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Publication numberUS7465604 B2
Publication typeGrant
Application numberUS 11/169,058
Publication dateDec 16, 2008
Filing dateJun 28, 2005
Priority dateJul 1, 2004
Fee statusPaid
Also published asUS20060001065
Publication number11169058, 169058, US 7465604 B2, US 7465604B2, US-B2-7465604, US7465604 B2, US7465604B2
InventorsJang-Eun Heo
Original AssigneeSamsung Electronics Co., Ltd.
Export CitationBiBTeX, EndNote, RefMan
External Links: USPTO, USPTO Assignment, Espacenet
Methods of fabricating alignment key structures in semiconductor devices including protected electrode structures
US 7465604 B2
Abstract
An integrated circuit device includes a storage cell including an upper electrode and a lower electrode on a substrate, and a conductive hard mask pattern directly on the upper electrode of the storage cell opposite the lower electrode. The upper electrode is formed of a metal softer than the conductive hard mask pattern. The device further includes an interlayer on the substrate having an alignment key recess therein. The alignment key recess extends towards the substrate beyond a depth of the upper electrode. An alignment key pattern may extend towards the substrate beyond the depth of the upper electrode on opposing sidewalls and on a surface therebetween of the alignment key recess. The alignment key pattern may have a distinct step difference between portions thereof on the opposing sidewalls and portions thereof on the surface therebetween. Related methods are also discussed.
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Claims(10)
1. A method of forming an integrated circuit device, the method comprising:
forming a conductive hard mask pattern directly on an upper electrode of a storage cell on a substrate, the upper electrode comprising a metal softer than the conductive hard mask pattern; and
forming an interlayer on the substrate;
recessing a portion of the interlayer beyond a depth of the upper electrode to form an alignment key recess therein extending towards the substrate beyond the depth of the upper electrode; and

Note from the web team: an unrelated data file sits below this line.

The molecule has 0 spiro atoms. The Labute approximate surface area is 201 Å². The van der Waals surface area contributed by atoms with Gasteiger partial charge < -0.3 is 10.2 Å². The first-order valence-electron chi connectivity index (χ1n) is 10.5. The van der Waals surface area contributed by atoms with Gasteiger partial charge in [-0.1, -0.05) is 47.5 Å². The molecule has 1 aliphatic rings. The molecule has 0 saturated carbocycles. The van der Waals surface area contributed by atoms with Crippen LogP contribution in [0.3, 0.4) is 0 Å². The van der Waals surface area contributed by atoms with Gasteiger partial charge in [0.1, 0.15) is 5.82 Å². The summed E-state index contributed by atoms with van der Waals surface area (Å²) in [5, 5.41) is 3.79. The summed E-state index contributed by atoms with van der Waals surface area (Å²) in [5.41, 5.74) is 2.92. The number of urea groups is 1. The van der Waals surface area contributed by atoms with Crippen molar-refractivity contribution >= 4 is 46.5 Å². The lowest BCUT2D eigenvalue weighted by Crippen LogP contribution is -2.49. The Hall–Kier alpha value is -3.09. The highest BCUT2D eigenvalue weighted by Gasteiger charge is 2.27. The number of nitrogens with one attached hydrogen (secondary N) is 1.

forming a conductive layer on opposing sidewalls and a surface therebetween of the alignment key recess to define an alignment key pattern extending towards the substrate beyond the depth of the upper electrode and having a distinct step difference between portions thereof on the opposing sidewalls and portions thereof on the surface therebetween.
2. The method of claim 1, wherein an angle between the portions of the alignment key pattern on the opposing sidewalls and the portions on the surface therebetween comprises about 90 degrees.
3. The method of claim 1, further comprising:
recessing the interlayer in a peripheral region of the substrate to define a peripheral contact hole therein; and
forming the conductive layer in the contact hole to form a contact pattern in the peripheral region.
4. The method of claim 1, wherein the conductive hard mask pattern comprises a material having a high etch selectivity relative to the interlayer, and wherein recessing a portion of the interlayer comprises:
selectively etching the portion of the interlayer using the conductive hard mask pattern as an etch stop layer.
5. The method of claim 1, further comprising:
forming the interlayer on the conductive hard mask pattern;
forming a cell contact hole in the interlayer exposing at least a portion of the conductive hard mask pattern;
forming an upper electrode contact pattern in the cell contact hole electrically connected to the conductive hard mask pattern opposite the upper electrode; and
forming an interconnection layer on the interlayer and electrically connected to the upper electrode contact pattern.
6. The method of claim 5, wherein forming the cell contact hole comprises forming the cell contact hole in a same step as recessing the interlayer to form the alignment key recess, and wherein forming the conductive layer comprises forming the conductive layer in the alignment key recess and in the cell contact hole to define the alignment key pattern and the upper electrode contact pattern in a same step.
7. The method of claim 1, further comprising:
forming an interconnection layer directly on the conductive hard mask pattern opposite the upper electrode.
8. The method of claim 1, wherein the conductive hard mask pattern comprises a low-resistance metal layer, and wherein the interlayer comprises an insulating layer.